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From Jason Rutherglen <jason.rutherg...@gmail.com>
Subject Re: Lucene memory usage
Date Wed, 10 Jun 2009 23:23:16 GMT
Cool! Sounds like with LUCENE-1458 we can experiment with some
of these things. Does CSF become just another codec?

> I'm leary of having terms dict live entirely on disk, though
we should certainly explore it.

Yeah, it should theoretically help with reloading, it could use
a skiplist (as we have a disk version of that implemented)
instead of binarysearch). It seems like with things like
TrieRange (which potentially adds many fields and terms) it
could be useful to let the IO cache calculate what we need in
RAM and what we don't, otherwise we're constantly at risk of
exceeding heap usage. There'll be other potential RAM issues
(such as page faults), but it seems like users will constantly
be up against the inability to precalculate Java heap usage of
data structures (whereas file based data usage can be measured).
Norms are another example, and with flexible indexing (and
scoring?) there may be additional fields the user may want to
change dynamically, that if completely loaded into heap cause
OOM problems.

I guess I personally think it would be great to not worry about
exceeding heap with Lucene apps (as it's a guessing game), and
then one can simply analyze the OS level IO cache/swap space to
see if the app could slow down due to the machine not having
enough RAM. I think this would remove one of the major
differences between a Java based search engine and a C++ based
one.

On Wed, Jun 10, 2009 at 1:26 PM, Michael McCandless <
lucene@mikemccandless.com> wrote:

> On Wed, Jun 10, 2009 at 4:13 PM, Jason
> Rutherglen<jason.rutherglen@gmail.com> wrote:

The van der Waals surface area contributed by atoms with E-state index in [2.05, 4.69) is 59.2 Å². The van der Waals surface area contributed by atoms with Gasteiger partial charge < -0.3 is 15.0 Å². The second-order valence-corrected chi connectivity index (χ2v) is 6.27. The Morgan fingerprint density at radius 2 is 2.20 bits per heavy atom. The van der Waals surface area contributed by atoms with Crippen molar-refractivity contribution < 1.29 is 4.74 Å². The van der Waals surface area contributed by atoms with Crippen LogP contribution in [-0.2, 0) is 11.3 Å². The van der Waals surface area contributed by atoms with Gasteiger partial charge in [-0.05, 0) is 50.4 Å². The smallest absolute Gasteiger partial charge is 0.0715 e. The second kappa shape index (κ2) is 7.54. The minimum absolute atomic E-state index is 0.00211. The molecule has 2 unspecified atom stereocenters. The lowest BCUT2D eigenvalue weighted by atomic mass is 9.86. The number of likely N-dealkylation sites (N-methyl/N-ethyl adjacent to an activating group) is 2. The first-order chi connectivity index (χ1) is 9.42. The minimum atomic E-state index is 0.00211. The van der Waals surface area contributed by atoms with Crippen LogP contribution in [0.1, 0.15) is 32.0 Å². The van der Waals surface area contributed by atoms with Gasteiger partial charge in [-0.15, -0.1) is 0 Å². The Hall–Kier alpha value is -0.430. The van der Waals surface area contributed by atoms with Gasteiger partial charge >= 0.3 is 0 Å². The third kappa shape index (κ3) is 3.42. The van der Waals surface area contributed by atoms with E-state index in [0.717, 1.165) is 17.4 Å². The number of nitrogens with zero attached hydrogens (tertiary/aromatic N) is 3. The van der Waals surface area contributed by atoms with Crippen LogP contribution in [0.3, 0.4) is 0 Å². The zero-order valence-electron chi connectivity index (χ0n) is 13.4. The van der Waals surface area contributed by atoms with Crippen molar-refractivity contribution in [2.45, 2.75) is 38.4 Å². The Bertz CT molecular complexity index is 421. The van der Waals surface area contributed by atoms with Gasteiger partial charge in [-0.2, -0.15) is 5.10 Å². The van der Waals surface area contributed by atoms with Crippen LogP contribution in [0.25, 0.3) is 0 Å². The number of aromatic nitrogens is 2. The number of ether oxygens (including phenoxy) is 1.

> > Great! If I understand correctly it looks like RAM savings? Will
> > there be an improvement in lookup speed? (We're using binary
> > search here?).
>
> Yes, sizable RAM reduction for apps that have many unique terms.  And,
> init'ing (warming) the reader should be faster.
>
> Lookup speed should be faster (binary search against the terms in a
> single field, not all terms).
>
> > Is there a precedence in database systems for what was mentioned
> > about placing the term dict, delDocs, and filters onto disk and
> > reading them from there (with the IO cache taking care of
> > keeping the data in RAM)? (Would there be a future advantage to
> > this approach when SSDs are more prevalent?) It seems like we
> > could have some generalized pluggable system where one could try
> > out this or the current heap approach, and benchmark.
>
> LUCENE-1458 creates exactly such a pluggable system.  Ie it's lets you
> swap in your own codec for terms, freq, prox, etc.
>
> But: I'm leary of having terms dict live entirely on disk, though we
> should certainly explore it.
>
> > Given our continued inability to properly measure Java RAM
> > usage, this approach may be a good one for Lucene? Where heap
> > based LRU caches are a shot in the dark when it comes to mem
> > size, as we never really know how much they're using.
>
> Well remember mmap uses an LRU policy to decide when pages are swapped
> to disk... so a search that's unlucky can easily hit many page faults
> just in consulting the terms dict.  You could be at 200 msec cost
> before you even hit a postings list... I prefer to have the terms
> index RAM resident (of course the OS can still swap THAT out too...).
>
> > Once we generalize delDocs, filters, and field caches
> > (LUCENE-831?), then perhaps CSF is a good place to test out this
> > approach? We could have a generic class that handles the
> > underlying IO that simply returns values based on a position or
> > iteration.
>
> I agree, a CSF codec that uses mmap seems like a good place to
> start...
>
> Mike
>
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